Luang Prabang is one of those places for us (as is Hanoi and Nong Khiaw). When we landed at the small Luang Prabang airport, it felt like a homecoming. We stepped out of the plane into the familiar smell, the familiar feeling of the air, the familiar landscape. (Oh....but first.....our getting-there was kind of amazing. The only empty seat on the plane was between us, so we had that tiny bit of steerage-class luxury. The connection in Taipei was generous, but the connection in Bangkok seemed like it might be tight -- but everything went so fast, so smoothly, we had lots of time to spare. We had an empty seat between us on all three flights, amazing.)
Ordinarily we arrange for the hotel to pick us up, but we decided to just get a taxi ourselves -- which turned out to be more like a bus, filled with people, and we'd been traveling 28 hours and just wanted to get straight to the hotel. Marc had read that we could walk beyond the airport and get a tuktuk, and that's kind of what we did (streamlining for storytelling, here).
|so happy -- one of our favorite places to be: in the back of a tuktuk in SEAsia|
We stayed in a different hotel this time, Villa Ban Lakkham, and it was as charming as it could be, and right on the Nam Kanh. We just wanted to eat dinner at a wonderful little place we'd found the time before, Joy's, and then crash. So we changed out of our travel clothes, rested a tiny bit, and then headed out.
Joy's is not near our hotel, and we were there two years ago, but we knew exactly how to get there -- such a pleasure. We walked down the main street, winding through the crowded Hmong market, through the roundabout, on to the next roundabout, turn right down a very dark block, and there it was. And the cook said she remembered us from the time before -- whether she did or not is irrelevant, she treated us like old friends and laughed and smiled. Marc ordered the set menu, fried eggplant coated with garlic and with a dipping sauce, and a chicken and fish coconut curry with sticky rice. I got fried veggie rice and a giant Beer Lao, which is my favorite beer on earth ("The Beer of Wholehearted People"). The electricity had been dicey all day, and in fact it blinked off while we were walking through the Hmong market, but we had a candle on our table so we were fine no matter what happened. It didn't lend itself to great photos, though, so we'll just have to remember how delicious that curry was. Marc said it was the very best curry he'd ever had, anywhere.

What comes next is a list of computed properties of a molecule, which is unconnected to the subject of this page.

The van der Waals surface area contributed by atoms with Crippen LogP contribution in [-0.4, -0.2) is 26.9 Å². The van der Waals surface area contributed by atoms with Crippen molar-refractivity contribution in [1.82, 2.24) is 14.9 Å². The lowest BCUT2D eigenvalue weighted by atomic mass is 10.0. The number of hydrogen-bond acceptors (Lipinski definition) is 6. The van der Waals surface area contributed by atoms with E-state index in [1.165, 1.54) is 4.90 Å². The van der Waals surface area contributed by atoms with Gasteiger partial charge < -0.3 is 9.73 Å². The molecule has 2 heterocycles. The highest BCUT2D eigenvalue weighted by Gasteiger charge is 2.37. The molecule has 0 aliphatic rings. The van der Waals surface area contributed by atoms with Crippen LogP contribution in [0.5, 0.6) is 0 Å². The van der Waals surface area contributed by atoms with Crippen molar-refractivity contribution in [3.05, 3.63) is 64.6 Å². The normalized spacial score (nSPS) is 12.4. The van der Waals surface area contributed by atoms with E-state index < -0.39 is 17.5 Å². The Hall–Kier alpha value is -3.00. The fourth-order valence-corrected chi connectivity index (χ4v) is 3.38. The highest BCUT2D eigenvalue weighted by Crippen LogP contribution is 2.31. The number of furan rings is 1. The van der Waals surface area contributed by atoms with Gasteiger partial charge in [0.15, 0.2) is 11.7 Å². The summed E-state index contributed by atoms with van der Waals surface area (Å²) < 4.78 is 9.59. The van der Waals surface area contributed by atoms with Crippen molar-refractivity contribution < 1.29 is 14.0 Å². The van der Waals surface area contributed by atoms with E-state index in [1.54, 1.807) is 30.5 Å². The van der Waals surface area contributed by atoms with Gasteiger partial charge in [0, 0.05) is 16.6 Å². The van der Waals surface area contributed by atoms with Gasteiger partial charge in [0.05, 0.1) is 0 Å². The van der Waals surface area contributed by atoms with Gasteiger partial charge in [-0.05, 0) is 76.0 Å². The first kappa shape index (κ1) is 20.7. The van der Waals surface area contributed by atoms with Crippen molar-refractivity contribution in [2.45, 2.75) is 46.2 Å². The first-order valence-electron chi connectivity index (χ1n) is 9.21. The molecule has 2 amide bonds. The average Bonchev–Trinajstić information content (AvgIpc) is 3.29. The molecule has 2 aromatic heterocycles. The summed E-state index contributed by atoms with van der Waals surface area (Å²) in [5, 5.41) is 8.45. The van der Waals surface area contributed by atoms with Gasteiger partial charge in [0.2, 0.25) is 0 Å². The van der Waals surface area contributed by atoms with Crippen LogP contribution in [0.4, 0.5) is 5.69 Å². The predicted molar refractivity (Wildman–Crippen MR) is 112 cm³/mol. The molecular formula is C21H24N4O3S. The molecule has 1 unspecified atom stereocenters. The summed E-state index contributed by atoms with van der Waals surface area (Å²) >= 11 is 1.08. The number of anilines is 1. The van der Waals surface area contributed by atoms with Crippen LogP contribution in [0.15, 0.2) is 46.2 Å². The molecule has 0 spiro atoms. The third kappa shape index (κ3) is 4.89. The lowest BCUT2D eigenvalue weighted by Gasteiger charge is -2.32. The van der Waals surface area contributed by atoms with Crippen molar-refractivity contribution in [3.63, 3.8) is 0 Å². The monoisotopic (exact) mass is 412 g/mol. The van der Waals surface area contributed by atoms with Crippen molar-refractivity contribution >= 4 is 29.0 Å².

We crashed hard and slept all night (and me with my giant red polka dots again, as always in SEAsia), and the next morning we had breakfast at the hotel and then took a walk before our ride was to pick us up at 10.
|Lao soup for breakfast|
|Buddhist Archives, with a Meditation Exhibition. What does that mean? People meditating?|
|one of the many little guesthouses along the main road|
|so happy to be here|
|most monks are young men and boys, but this monk was older, and chilly|
|the Nam ["River"] Kanh -- the Vietnam River, I just learned!|
|looking the other direction|
|LP is full of temples (Vats)|
|This is one of the fancier vats -- but by no means the biggest or fanciest|
|Light Beerlao -- my preference is the dark version but it's all so good|
Always when we leave Luang Prabang we feel like it's probably our last time there. We definitely felt that last time, but this time in the wake of the nightmarish US presidential election and the wave of hate crimes and president-elect awfulness, we looked differently at Luang Prabang. Could we live here (yes!)? How would it be, would we live near the river or along one of the charming cross alleys, could we make that work? It was certainly a different leaving than any other trip.